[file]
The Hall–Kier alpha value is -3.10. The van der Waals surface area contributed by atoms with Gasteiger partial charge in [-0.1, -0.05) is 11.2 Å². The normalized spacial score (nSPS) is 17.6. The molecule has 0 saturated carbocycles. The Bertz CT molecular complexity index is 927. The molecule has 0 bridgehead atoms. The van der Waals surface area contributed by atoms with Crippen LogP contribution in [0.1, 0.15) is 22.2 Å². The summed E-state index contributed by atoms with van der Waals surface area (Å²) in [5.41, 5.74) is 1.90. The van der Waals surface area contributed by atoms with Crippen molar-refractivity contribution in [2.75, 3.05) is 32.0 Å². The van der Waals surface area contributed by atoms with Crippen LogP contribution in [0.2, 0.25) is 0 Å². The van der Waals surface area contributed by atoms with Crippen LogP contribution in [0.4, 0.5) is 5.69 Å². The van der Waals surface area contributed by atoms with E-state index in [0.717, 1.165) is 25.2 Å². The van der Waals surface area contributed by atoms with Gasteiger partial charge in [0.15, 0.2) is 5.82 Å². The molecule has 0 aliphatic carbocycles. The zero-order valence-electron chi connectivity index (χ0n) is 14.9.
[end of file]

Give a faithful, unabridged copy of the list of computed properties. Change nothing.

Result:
The Hall–Kier alpha value is -3.10. The van der Waals surface area contributed by atoms with Gasteiger partial charge in [-0.1, -0.05) is 11.2 Å². The normalized spacial score (nSPS) is 17.6. The molecule has 0 saturated carbocycles. The Bertz CT molecular complexity index is 927. The molecule has 0 bridgehead atoms. The van der Waals surface area contributed by atoms with Crippen LogP contribution in [0.1, 0.15) is 22.2 Å². The summed E-state index contributed by atoms with van der Waals surface area (Å²) in [5.41, 5.74) is 1.90. The van der Waals surface area contributed by atoms with Crippen molar-refractivity contribution in [2.75, 3.05) is 32.0 Å². The van der Waals surface area contributed by atoms with Crippen LogP contribution in [0.2, 0.25) is 0 Å². The van der Waals surface area contributed by atoms with Crippen LogP contribution in [0.4, 0.5) is 5.69 Å². The van der Waals surface area contributed by atoms with E-state index in [0.717, 1.165) is 25.2 Å². The van der Waals surface area contributed by atoms with Gasteiger partial charge in [0.15, 0.2) is 5.82 Å². The molecule has 0 aliphatic carbocycles. The zero-order valence-electron chi connectivity index (χ0n) is 14.9.